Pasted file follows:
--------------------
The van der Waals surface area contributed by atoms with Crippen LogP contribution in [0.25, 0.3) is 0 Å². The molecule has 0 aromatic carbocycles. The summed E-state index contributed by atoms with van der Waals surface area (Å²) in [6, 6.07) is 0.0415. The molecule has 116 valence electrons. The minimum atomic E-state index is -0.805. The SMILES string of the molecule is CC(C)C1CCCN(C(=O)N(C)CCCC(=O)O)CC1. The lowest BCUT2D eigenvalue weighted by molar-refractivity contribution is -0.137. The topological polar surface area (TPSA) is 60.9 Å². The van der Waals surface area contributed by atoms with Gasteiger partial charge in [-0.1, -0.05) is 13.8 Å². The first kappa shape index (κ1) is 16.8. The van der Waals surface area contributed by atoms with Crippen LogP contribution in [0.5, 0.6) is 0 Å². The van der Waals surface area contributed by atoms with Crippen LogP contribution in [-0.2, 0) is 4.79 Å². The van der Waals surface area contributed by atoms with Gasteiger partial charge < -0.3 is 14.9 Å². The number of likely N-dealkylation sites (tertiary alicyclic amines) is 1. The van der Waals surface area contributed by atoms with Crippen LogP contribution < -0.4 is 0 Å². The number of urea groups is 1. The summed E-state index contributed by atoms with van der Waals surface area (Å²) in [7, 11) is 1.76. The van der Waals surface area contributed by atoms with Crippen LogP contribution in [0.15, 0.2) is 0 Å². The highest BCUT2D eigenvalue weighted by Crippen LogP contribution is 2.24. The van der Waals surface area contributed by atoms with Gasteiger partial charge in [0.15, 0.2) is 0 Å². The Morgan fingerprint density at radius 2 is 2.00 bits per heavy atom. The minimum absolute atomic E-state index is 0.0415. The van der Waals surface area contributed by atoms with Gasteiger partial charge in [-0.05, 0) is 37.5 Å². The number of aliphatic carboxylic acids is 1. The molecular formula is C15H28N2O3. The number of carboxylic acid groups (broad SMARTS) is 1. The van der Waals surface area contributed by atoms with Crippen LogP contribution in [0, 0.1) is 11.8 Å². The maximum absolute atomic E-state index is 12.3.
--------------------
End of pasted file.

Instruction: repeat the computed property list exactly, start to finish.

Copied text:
The van der Waals surface area contributed by atoms with Crippen LogP contribution in [0.25, 0.3) is 0 Å². The molecule has 0 aromatic carbocycles. The summed E-state index contributed by atoms with van der Waals surface area (Å²) in [6, 6.07) is 0.0415. The molecule has 116 valence electrons. The minimum atomic E-state index is -0.805. The SMILES string of the molecule is CC(C)C1CCCN(C(=O)N(C)CCCC(=O)O)CC1. The lowest BCUT2D eigenvalue weighted by molar-refractivity contribution is -0.137. The topological polar surface area (TPSA) is 60.9 Å². The van der Waals surface area contributed by atoms with Gasteiger partial charge in [-0.1, -0.05) is 13.8 Å². The first kappa shape index (κ1) is 16.8. The van der Waals surface area contributed by atoms with Crippen LogP contribution in [0.5, 0.6) is 0 Å². The van der Waals surface area contributed by atoms with Crippen LogP contribution in [-0.2, 0) is 4.79 Å². The van der Waals surface area contributed by atoms with Gasteiger partial charge < -0.3 is 14.9 Å². The number of likely N-dealkylation sites (tertiary alicyclic amines) is 1. The van der Waals surface area contributed by atoms with Crippen LogP contribution < -0.4 is 0 Å². The number of urea groups is 1. The summed E-state index contributed by atoms with van der Waals surface area (Å²) in [7, 11) is 1.76. The van der Waals surface area contributed by atoms with Crippen LogP contribution in [0.15, 0.2) is 0 Å². The highest BCUT2D eigenvalue weighted by Crippen LogP contribution is 2.24. The van der Waals surface area contributed by atoms with Gasteiger partial charge in [0.15, 0.2) is 0 Å². The Morgan fingerprint density at radius 2 is 2.00 bits per heavy atom. The minimum absolute atomic E-state index is 0.0415. The van der Waals surface area contributed by atoms with Gasteiger partial charge in [-0.05, 0) is 37.5 Å². The number of aliphatic carboxylic acids is 1. The molecular formula is C15H28N2O3. The number of carboxylic acid groups (broad SMARTS) is 1. The van der Waals surface area contributed by atoms with Crippen LogP contribution in [0, 0.1) is 11.8 Å². The maximum absolute atomic E-state index is 12.3.